U.S. stocks ended lower, after swinging between gains and losses, as the Federal Reserve’s decision to keep interest rates near zero percent raised questions about the strength of the global economy.
The Fed kept its policy interest rate unchanged, showing reluctance to end an era of record monetary stimulus in a time of market turmoil, rising international risks and slow inflation at home. Stocks erased an advance after Chair Janet Yellen indicated that risks in the global economy overshadowed signs of strength in America while inflation remained stubbornly low.
The Standard & Poor’s 500 Index fell 0.3 percent to 1,990.19 at 4 p.m. in New York, reversing a gain of as much as 1.3 percent. Stocks most sensitive to interest rates had the largest moves, with utilities and real-estate companies advancing more than 0.9 percent while banks lost 2.4 percent.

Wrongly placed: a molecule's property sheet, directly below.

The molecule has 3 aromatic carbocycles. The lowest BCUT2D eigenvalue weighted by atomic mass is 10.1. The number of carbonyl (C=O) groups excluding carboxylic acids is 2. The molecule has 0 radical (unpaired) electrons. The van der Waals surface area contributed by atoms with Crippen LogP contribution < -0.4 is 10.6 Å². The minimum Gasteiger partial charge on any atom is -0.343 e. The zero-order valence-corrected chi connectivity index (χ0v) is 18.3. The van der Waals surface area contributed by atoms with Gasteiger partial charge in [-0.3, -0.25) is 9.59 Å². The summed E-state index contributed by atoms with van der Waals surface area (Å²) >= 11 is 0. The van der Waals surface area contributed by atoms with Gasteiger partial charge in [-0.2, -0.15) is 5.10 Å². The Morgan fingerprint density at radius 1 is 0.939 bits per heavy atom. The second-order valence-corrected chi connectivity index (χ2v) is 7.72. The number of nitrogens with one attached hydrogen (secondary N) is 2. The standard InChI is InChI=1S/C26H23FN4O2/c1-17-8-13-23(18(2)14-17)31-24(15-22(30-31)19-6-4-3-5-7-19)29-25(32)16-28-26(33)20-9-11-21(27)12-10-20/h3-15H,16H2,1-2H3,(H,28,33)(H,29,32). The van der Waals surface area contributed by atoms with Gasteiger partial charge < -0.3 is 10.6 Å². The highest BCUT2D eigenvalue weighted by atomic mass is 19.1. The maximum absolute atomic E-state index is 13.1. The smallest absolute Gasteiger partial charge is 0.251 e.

The decision to stand pat on rates keeps a pillar of the bull market in place, as record-low borrowing costs have helped propel stocks higher by nearly 200 percent in the past 6 1/2 years.
It also amplifies uncertainty about the strength of the American economy at a time financial markets have been roiled by concern that a slowdown in China will spread. The S&P 500 had fallen 3.1 percent this year through Wednesday after three years of double-digit gains.